Developing a model that enables the analysis of a Common Consolidated Corporate Tax Base
Danuše Nerudová, associate professor at the Department of Accounting and Taxes at Mendel University in Brno, is the leader of FairTax WP5. Together with her colleagues in WP5, she is analysing what impact implementing a Common Consolidated Corporate Tax Base (CCCTB) in EU member states might have.
Photo left: Danuše Nerudová, associate professor at the University in Brno
In their latest deliverable (5.3), the researchers in WP5 have developed a model to research the impacts of the CCCTB system on the budget revenues of individual EU Member States. The model is based on datasets from the Amadeus and Bankscope databases. Amadeus is a database with comparable financial and business information on Europe's largest 510,000 public and private companies in 43 countries. The database includes standardised annual accounts (consolidated and unconsolidated), financial ratios, sectoral activities, and ownership data. It is suitable for research on competitiveness, economic integration, applied microeconomics, business cycles, economic geography, and corporate finance. The Bankscope database is an identical database comprising information on the banking sector only.
“The model we have developed covers groups of companies operating in the EU that meet the criteria for consolidation and group taxation under the CCCTB system. The criterion for the selection of entities is based on a two-layer approach – we selected entities with more than 50% of the voting rights in the controlled company and more than 75% of ownership rights. Further, information on assets, employment, sales, payroll, income (profit or loss before taxation), and long-term tangible assets has to be known for all of the selected groups of companies so that the proper share of the consolidated tax base under the CCCTB system can be determined through formulary apportionment,” said Nerudová.
Method to handle missing data
“However, some required information is often missing in the Amadeus and Bankscope databases. In order to eliminate the negative impacts due to reductions of the dataset, we decided to apply three method of missing data imputation – regression, Bayesian model using an adaptive Metropolis-Hastings algorithm and single imputation method. We performed a sensitivity analysis, and based on the results, we have decided to impute the missing data through the regression model in case all of individual Member States with the exception of United Kingdom, for this method does not allow to impute the data with the smallest deviation from the real data. In case of the United Kingdom Bayesian model using an adaptive Metropolis-Hastings algorithm was applied as it turned up as the method imputing the missing data with the smallest deviation from the real data” Nerudová continued.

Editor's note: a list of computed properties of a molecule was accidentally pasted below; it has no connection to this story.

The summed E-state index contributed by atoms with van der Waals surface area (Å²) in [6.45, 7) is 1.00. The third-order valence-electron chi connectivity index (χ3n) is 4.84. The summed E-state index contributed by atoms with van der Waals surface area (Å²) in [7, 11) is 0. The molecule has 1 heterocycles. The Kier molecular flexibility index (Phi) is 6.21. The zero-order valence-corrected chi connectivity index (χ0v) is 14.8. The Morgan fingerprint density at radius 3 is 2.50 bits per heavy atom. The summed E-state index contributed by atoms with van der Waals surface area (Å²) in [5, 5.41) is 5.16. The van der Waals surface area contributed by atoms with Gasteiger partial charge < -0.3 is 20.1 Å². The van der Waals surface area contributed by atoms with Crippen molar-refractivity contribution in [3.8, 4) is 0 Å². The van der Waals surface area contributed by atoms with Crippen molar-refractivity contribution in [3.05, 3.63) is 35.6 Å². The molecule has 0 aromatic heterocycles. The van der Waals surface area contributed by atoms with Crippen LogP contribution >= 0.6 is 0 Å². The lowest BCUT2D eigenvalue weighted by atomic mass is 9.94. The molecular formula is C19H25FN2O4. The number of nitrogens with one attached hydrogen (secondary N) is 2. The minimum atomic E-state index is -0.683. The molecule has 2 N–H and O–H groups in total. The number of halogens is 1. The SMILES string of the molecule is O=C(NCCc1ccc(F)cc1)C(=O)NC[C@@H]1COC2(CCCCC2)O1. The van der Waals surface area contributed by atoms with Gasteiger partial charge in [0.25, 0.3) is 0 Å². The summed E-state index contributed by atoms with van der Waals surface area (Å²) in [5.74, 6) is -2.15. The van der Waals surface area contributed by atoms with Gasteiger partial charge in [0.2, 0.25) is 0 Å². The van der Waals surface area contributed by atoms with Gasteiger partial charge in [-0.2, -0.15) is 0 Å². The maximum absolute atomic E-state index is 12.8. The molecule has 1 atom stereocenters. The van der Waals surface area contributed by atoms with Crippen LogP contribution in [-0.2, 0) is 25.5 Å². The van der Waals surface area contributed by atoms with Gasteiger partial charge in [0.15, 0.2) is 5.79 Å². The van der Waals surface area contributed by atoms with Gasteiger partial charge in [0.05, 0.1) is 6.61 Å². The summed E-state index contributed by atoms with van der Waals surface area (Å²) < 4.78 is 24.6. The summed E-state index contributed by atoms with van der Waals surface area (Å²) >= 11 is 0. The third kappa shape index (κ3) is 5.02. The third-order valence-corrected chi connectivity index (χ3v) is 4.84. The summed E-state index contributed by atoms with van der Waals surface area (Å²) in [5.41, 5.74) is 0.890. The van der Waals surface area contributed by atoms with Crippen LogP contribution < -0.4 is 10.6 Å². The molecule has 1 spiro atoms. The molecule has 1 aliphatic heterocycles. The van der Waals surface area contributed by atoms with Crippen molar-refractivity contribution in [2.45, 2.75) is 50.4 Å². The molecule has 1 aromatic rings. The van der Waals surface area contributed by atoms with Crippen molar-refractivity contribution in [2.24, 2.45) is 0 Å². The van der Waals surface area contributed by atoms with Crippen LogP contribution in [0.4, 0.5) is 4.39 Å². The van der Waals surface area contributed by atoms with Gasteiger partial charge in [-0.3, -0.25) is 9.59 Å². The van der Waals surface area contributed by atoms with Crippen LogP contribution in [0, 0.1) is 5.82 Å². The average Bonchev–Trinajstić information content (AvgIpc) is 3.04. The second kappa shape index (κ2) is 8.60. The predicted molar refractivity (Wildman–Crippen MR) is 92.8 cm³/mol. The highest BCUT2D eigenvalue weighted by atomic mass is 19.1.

Calculating tax bases in each EU member state
In the next step of this research, the model will be used to identify the shares of individual EU Member States in the consolidated tax bases of the groups of companies.
“The dataset we created of companies with imputed data will be separated into partial datasets according to the residency of the parent companies. This means that groups of parent companies with their subsidiaries acting in the Internal Market of the EU for each EU Member State will be created,” Nerudová explained. “The partial datasets will be analysed in detail with respect to group taxation schemes and consolidation regimes currently applied in each EU Member State. Based on these results, it will be possible to determine the total tax base of the subsidiaries of parent companies that are resident in each EU Member State according to the current rules. Subsequently, the consolidated tax bases under the CCCTB system in partial datasets will be determined with respect to individual EU Member States. For this purpose, the formulary apportionment under the CCCTB directive proposal will be used.”
What do you think are the biggest challenges when researching CCCTB?
“We encountered two main challenges. First, the information needed in order to be able to do correct calculations was often missing in the databases. Therefore, we had to search for a method to impute the missing information without shrinking the dataset of companies. The second challenge will be how to reflect changes in the behavior of the companies, in other words, how to create a dynamic research model.”
Merged data create a unique study
Danuše Nerudová and her research team in FairTax WP5 will use the model to conduct a unique study on the impact of a CCCTB.
“The uniqueness lies in the fact that we are going to have a very large dataset of companies. This is possible for two reasons. First, we are using the Amadeus database for all sectors of the economy except NACE K, which includes financial institutions. For this sector, we are merging data with the Bankscope database, which is aimed at the financial sector only. Second, we are also simulating a variant of temporary cross-border loss offsetting (instead of consolidation) as suggested in the new proposal of the European Commission. On the topic of impacts of cross-border loss offsetting on budget revenues, I mean CCCTB without consolidation regime but enabling cross-border loss offsetting, there are no other studies at the moment.”